29. Sprinkles last night, sunny today, rain & some thunder tomorrow.
Weak snow (northern Minnesota) and rain showers moved across the region last night, some areas reported only a hundredth or two, many places reported that nothing reached the ground. I measured 0.01" in the rain gauge this morning.
Today is looking fantastic! It looks like most areas have blue skies and sunshine. This image (to the right) is from UW's SSEC and shows the visible satellite view from 9:45 this morning. Only a few clouds are visible across central Wisconsin and the eastern UP of Michigan.
Rain creeps into the forecast.
The official National Weather Service forecast, for my location (to the left), shows today's sunshine will yield to increasing clouds and rain by tomorrow. Chances are that we will not see widespread/heavy rain, but are good that rain showers and a few storms will be found throughout the region on Tuesday and Tuesday night.
Thunder possible, stronger storm will likely stay much farther south.
This map (to the right), from the Storm Prediction Center (SPC), and shows the thunderstorm outlook for Tuesday.
The area encompassed by the brown line fall within a risk of general thunderstorms. The green outline shows the areas that may see some storms with larger hail (over 3/4" and strong winds (over 58 mph).
Heavy rain is not expected.
This map (to the left), from the HPC, shows forecast rainfall amounts from the computer models. It's also worth noting that the models usually over-estimate precipitation forecasts, so these numbers are on the top-end of expectations.
Across Wisconsin, the map shows between 0.10" and 0.70" are possible, with the heaviest amount coinciding with the risk of stronger storms across western Wisconsin.
Cyclone Nargis hit Burma Friday night.
The cyclone hit the capital region of Burma as a high Cat 3 or low Cat 4 with winds around 135 mph. However, it wasn't the wind that killed so many people, but the flooding (up to 13 feet of storm surge) in a populated lowland.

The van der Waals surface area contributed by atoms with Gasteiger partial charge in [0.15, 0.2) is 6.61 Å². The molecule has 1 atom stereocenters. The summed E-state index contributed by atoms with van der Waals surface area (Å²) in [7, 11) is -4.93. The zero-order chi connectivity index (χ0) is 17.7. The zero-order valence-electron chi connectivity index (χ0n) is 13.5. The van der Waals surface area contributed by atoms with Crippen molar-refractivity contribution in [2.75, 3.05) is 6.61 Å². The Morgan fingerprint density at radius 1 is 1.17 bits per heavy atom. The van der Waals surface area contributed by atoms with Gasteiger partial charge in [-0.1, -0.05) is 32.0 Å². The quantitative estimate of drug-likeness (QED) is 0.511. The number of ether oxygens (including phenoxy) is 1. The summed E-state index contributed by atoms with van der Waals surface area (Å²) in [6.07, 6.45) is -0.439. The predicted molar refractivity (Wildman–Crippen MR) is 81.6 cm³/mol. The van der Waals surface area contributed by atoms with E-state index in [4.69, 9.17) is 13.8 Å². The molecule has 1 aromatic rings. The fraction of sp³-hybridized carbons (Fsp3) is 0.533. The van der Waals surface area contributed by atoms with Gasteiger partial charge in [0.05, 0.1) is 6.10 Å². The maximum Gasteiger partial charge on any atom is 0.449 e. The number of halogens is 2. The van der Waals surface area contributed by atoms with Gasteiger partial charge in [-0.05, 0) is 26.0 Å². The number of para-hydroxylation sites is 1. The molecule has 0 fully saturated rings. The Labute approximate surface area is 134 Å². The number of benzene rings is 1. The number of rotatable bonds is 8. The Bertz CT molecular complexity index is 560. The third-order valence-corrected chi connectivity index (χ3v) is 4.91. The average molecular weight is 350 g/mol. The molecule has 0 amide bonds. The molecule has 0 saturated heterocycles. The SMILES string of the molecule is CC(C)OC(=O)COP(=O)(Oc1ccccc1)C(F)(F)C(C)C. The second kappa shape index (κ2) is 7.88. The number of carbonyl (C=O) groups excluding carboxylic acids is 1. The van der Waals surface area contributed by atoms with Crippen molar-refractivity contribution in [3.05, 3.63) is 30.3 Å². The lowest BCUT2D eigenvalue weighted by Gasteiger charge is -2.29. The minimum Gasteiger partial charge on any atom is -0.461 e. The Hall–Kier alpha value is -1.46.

A clip from the BBC's article:
But reports from the storm-hit region say thousands of buildings have been flattened, power lines downed, trees uprooted, roads blocked and water supplies disrupted.
A Rangoon resident who spoke to relatives in Laputta has told BBC Burmese that 75% to 80% of the town was destroyed.
He said houses along the coast had been reduced to skeletal structures while, further along the coast, 16 villages had been virtually wiped out. No help had yet reached Laputta, he said.
This news article has been running on BBC, though Burma is closed to western media, the BBC is reporting as much information that is allowed out of the country. The full article can be read here, with more headlines possible on the BBC's main page.
The death toll may continue to rise, but we know only what the government wants the world to know, they may be hiding the truth.
At the current death toll of over 3900 people, this storm has already killed twice Hurricane Katrina did in the U.S. This list (to the right) contains six of the deadliest hurricanes in recent times.